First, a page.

9.  The last hearing was held on 28 March 1995. The court heard two witnesses called by the applicant and admitted a document in evidence. It also heard the parties’ closing arguments.

10.  In a judgment of 11 July 1995 the Plovdiv District Court allowed the partition of the three coins in two equal shares. It ordered an expert report on the value of the coins. The court held that the applicant’s mother had owned three gold coins, which she had left in his possession, as evidenced by the testimony of two witnesses.

11.  On 20 October 1995 the applicant appealed against the judgment to the Plovdiv Regional Court.

12.  The Plovdiv Regional Court held a hearing on 9 January 1996. It did not gather new evidence, heard the parties’ closing arguments and reserved judgment.

13.  In a judgment of 24 January 1996 the Plovdiv Regional Court quashed the Plovdiv District Court’s judgment and dismissed the request for the partition of the coins. It held that the lower court’s findings of fact had been based on insufficient evidence.

14.  On 23 February 1996 the applicant’s brother lodged a petition for review with the Supreme Court.

15.  The Supreme Court held a hearing on 12 September 1996. It noted that both the applicant and the petitioner had been duly summoned, but had failed to show up, and reserved judgment.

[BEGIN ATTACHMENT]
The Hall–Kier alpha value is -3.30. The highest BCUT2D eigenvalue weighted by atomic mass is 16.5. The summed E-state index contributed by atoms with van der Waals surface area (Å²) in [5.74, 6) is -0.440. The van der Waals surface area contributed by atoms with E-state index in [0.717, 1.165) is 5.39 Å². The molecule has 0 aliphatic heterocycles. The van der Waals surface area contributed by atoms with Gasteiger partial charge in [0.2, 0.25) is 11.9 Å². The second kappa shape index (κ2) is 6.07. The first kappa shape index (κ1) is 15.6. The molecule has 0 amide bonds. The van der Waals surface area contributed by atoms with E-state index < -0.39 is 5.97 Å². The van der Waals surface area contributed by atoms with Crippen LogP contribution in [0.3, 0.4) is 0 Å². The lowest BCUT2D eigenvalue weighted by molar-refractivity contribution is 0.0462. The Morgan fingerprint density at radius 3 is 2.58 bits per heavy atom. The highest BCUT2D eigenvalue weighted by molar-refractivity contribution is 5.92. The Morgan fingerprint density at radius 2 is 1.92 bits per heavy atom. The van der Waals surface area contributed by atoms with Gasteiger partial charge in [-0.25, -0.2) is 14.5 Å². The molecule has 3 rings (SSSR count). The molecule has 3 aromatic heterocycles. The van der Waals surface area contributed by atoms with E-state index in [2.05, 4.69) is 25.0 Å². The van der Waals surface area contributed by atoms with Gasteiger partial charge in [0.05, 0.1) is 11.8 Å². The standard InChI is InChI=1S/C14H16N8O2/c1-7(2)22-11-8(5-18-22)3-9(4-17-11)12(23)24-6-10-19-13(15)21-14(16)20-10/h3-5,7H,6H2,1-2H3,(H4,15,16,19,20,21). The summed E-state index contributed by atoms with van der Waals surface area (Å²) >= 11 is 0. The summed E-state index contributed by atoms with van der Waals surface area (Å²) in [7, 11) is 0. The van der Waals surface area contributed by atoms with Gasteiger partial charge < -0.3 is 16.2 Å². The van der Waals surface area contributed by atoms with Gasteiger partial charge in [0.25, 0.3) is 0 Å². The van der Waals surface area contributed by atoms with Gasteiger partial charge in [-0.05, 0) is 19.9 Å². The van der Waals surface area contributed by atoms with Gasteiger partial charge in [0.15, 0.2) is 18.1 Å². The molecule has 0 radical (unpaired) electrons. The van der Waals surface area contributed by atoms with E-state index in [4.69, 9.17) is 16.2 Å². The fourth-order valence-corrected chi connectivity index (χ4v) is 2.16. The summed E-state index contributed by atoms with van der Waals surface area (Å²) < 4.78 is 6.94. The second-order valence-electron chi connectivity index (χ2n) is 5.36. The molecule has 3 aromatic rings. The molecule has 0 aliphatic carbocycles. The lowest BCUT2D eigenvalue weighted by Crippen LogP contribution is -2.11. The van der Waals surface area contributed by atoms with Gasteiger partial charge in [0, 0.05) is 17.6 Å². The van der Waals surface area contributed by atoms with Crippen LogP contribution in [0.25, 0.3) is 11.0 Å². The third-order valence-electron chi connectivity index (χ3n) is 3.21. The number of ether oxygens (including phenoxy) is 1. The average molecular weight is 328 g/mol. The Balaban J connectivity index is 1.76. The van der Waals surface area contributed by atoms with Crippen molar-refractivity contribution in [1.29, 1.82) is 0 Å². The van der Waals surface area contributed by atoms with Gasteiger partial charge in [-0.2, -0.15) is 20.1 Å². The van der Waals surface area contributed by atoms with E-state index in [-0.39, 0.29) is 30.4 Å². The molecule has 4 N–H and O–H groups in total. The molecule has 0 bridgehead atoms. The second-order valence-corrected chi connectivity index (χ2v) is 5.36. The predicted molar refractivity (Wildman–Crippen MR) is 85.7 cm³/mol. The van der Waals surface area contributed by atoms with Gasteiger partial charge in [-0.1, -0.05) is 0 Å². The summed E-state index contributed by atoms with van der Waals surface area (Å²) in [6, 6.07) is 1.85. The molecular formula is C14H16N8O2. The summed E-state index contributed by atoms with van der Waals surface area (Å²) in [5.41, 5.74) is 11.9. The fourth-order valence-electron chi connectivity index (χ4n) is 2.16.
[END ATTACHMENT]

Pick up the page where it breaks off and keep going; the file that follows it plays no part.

16.  In a judgment of 24 September 1996 the Supreme Court quashed the Plovdiv Regional Court’s judgment and remitted the case for retrial. It held that by quashing the Plovdiv District Court’s judgment for evidentiary insufficiency and then dismissing the request for the partition of the coins outright, without gathering further evidence, the Plovdiv Regional Court had made a serious breach of Article 208 § 2 of the Code of Civil Procedure (see paragraph 41 below).

17.  Following the remittal, the Plovdiv Regional Court listed a hearing for 22 January 1997. The hearing had to be adjourned, because the applicant had fallen ill and could not attend.

18.  The Plovdiv Regional Court held a hearing on 16 April 1997. It heard the parties’ closing arguments and reserved judgment.

19.  In a judgment of 10 June 1997 the Plovdiv Regional Court quashed the Plovdiv District Court’s judgment of 11 July 1995 and decided to proceed to examine the case on the merits, as provided by Article 208 § 2 of the Code of Civil Procedure (see paragraph 41 below).

20.  Two hearings listed for 8 October 1997 and 21 January 1998 had to be adjourned because the applicant had not been properly summoned.

21.  A hearing was held on 15 May 1998. The court noted that two of the members of the panel examining the case had participated in the proceedings before the remittal by the Supreme Court. Accordingly, it decided that they should be replaced and adjourned the case.